- Eritrea has announced the expulsion of all European and American peacekeepers from the UN mission monitoring its border with Ethiopia. The around 150 peacekeepers are given ten days to leave the country. "Shock and concern" was today expressed by Western governments and the UN, while Ethiopia asked the Asmara government to come to its senses.
The UN Mission in Ethiopia and Eritrea (UNMEE) today received an official letter from the government of Eritrea, dated Tuesday. The letter opened for yet another diplomatic conflict between Eritrea and the UN. "Members of UNMEE with nationalities from the US, Canada and Europe, including the Russian Federation are requested to the leave the country within 10 days of this notice," the letter said.
Eritrea on earlier occasions has angered the UN, which is spending large funds to monitor the fragile peace at the Eritrean-Ethiopian border. When the Asmara government claimed the UN peacekeepers were causing insecurity, UNMEE threatened to pull out. Currently, Eritrea is threatened with sanctions by the UN Security Council for restricting the movement of UNMEE peacekeepers.
The letter - signed by Colonel Zecarias Ogbagaber, Eritrea's chief liaison with the UN mission in Asmara - may cause the UN Security Council to widen its threat of sanctions or even to dissolve UNMEE once and for all. Eritrea's expulsion of European and North American peacekeepers only affects an estimated 150 out of the Mission's 3,300 troops, but is seen as an illegitimate demand by a host nation.
First reactions to the Eritrean demands were of disbelief. The British Foreign Office Minister for Africa, Lord Triesman, today expressed his "shock and concern" at the Eritrean letter. "The government of Eritrea must reverse its decision immediately, and comply with" demands set by the UN Security Council, Mr Triesman said in a statement released by London today.
The action by the government of Eritrea towards UNMEE "only serves to undermine its ability to fulfil its mandate, and consequently increases tension in the area," the British Minister added. In view of the gravity of these developments, EU Foreign Ministers were now to discuss this issue at the General Affairs Council Meeting on 12 December, he informed.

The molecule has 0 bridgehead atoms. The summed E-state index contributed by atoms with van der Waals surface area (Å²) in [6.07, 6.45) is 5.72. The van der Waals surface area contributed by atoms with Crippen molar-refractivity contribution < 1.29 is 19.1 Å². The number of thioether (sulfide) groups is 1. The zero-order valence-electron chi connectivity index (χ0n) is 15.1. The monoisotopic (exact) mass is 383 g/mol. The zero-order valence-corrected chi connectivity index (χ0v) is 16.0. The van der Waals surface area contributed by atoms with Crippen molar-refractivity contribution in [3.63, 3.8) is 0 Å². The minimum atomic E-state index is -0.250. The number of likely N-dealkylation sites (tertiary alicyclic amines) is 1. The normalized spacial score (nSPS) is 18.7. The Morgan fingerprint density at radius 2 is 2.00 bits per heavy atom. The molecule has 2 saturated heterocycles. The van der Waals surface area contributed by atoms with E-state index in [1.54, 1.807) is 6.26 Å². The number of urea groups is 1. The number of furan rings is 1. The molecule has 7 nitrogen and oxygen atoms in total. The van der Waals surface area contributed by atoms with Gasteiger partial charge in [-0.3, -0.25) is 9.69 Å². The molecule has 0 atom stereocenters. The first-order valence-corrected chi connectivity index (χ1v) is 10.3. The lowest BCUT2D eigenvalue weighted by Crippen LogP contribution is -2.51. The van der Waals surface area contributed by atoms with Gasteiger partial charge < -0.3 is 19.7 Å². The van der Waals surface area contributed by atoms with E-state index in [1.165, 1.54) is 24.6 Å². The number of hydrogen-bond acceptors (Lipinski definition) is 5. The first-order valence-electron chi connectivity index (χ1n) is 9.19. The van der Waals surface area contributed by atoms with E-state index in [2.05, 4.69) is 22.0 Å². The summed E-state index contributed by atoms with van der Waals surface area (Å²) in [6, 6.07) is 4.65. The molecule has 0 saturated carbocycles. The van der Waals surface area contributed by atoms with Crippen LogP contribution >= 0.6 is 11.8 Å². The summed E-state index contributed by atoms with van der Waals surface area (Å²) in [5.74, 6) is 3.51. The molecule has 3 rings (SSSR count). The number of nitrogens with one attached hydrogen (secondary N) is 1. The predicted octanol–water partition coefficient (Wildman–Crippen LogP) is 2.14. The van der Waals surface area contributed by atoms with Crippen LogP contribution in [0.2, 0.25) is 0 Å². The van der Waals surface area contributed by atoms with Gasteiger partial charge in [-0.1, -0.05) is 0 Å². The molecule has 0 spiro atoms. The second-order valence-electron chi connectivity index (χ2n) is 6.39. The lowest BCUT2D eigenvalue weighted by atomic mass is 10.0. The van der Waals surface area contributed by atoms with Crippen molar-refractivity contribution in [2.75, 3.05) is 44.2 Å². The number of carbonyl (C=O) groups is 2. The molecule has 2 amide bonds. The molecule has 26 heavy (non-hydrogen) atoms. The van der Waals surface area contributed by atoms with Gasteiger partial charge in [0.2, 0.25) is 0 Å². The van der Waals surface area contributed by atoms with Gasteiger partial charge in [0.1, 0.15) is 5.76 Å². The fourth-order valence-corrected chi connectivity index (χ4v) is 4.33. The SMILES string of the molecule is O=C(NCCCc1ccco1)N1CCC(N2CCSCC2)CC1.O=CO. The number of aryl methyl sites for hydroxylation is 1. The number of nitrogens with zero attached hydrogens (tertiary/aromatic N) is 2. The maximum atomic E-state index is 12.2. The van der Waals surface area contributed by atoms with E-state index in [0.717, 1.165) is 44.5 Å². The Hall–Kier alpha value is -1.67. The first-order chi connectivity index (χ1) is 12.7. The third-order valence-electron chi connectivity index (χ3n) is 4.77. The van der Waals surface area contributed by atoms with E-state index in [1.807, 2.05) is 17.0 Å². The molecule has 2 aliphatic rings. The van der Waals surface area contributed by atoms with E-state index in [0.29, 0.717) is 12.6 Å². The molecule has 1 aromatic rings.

UNMEE spokeswoman Musi Khulomi in Asmara today said the UN was not at all pleased by the Eritrean demand, but it had not come by total surprise. "It is evident that Eritrea has repeatedly been taking anti-peace measures that affected the free movement of UNMEE. It has to be noted that the measures taken recently by Eritrea cannot be seen as a new phenomena," she said in a statement.
The UN office in Asmara had already been in contact with UN Secretary-General Kofi Annan regarding the Eritrean demand, Ms Khulomi added. Mr Annan had informed that he was to discuss the matter with his Deputy Secretary for peacekeeping operations, Jean-Marie Guéhenno, before raising the matter in the UN Security Council. Once at the Security Council, Eritrea can expect harsh reactions from the international community.
There are serious concerns that Eritrea may try to provoke another round in the bloody border war with its southern neighbour, Ethiopia, which ended in December 2000 after costing an estimated 100,000 lives. Limitations on the UN peacekeepers' ability to move and troop movements close to the border have caused suspicions. After the UN Security Council in November ordered Eritrea and Ethiopia to pull back their troops, Ethiopia said it would comply with the order while the Asmara government limited itself to protest the UN's sanction threats.
Given the new actions by the Eritrean government, authorities in Addis Ababa have reacted relatively calm, asking Asmara to calm down. "The measures taken by the Eritrean government are not something that will help the peace process," the Ethiopian Information Ministry said in a statement today.
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